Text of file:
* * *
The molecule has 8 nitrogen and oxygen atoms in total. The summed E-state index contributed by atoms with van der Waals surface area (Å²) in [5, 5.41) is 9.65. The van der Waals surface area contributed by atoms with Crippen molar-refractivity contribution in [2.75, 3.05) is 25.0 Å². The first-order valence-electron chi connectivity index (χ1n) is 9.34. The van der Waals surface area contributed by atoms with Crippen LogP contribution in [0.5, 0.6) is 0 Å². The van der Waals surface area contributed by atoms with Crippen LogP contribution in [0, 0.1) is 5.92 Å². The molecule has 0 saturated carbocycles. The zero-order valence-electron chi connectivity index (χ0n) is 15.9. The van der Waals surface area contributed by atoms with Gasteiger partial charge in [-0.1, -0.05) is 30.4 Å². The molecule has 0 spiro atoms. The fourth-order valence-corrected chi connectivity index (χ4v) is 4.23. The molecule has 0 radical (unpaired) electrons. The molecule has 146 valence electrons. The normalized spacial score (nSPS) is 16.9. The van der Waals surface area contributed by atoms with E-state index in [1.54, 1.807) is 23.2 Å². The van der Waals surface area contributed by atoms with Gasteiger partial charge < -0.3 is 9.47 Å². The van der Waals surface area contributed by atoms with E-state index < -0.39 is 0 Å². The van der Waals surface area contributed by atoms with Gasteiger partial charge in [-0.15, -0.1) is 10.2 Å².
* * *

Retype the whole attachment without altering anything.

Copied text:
The molecule has 8 nitrogen and oxygen atoms in total. The summed E-state index contributed by atoms with van der Waals surface area (Å²) in [5, 5.41) is 9.65. The van der Waals surface area contributed by atoms with Crippen molar-refractivity contribution in [2.75, 3.05) is 25.0 Å². The first-order valence-electron chi connectivity index (χ1n) is 9.34. The van der Waals surface area contributed by atoms with Crippen LogP contribution in [0.5, 0.6) is 0 Å². The van der Waals surface area contributed by atoms with Crippen LogP contribution in [0, 0.1) is 5.92 Å². The molecule has 0 saturated carbocycles. The zero-order valence-electron chi connectivity index (χ0n) is 15.9. The van der Waals surface area contributed by atoms with Gasteiger partial charge in [-0.1, -0.05) is 30.4 Å². The molecule has 0 spiro atoms. The fourth-order valence-corrected chi connectivity index (χ4v) is 4.23. The molecule has 0 radical (unpaired) electrons. The molecule has 146 valence electrons. The normalized spacial score (nSPS) is 16.9. The van der Waals surface area contributed by atoms with E-state index in [1.54, 1.807) is 23.2 Å². The van der Waals surface area contributed by atoms with Gasteiger partial charge < -0.3 is 9.47 Å². The van der Waals surface area contributed by atoms with E-state index < -0.39 is 0 Å². The van der Waals surface area contributed by atoms with Gasteiger partial charge in [-0.15, -0.1) is 10.2 Å².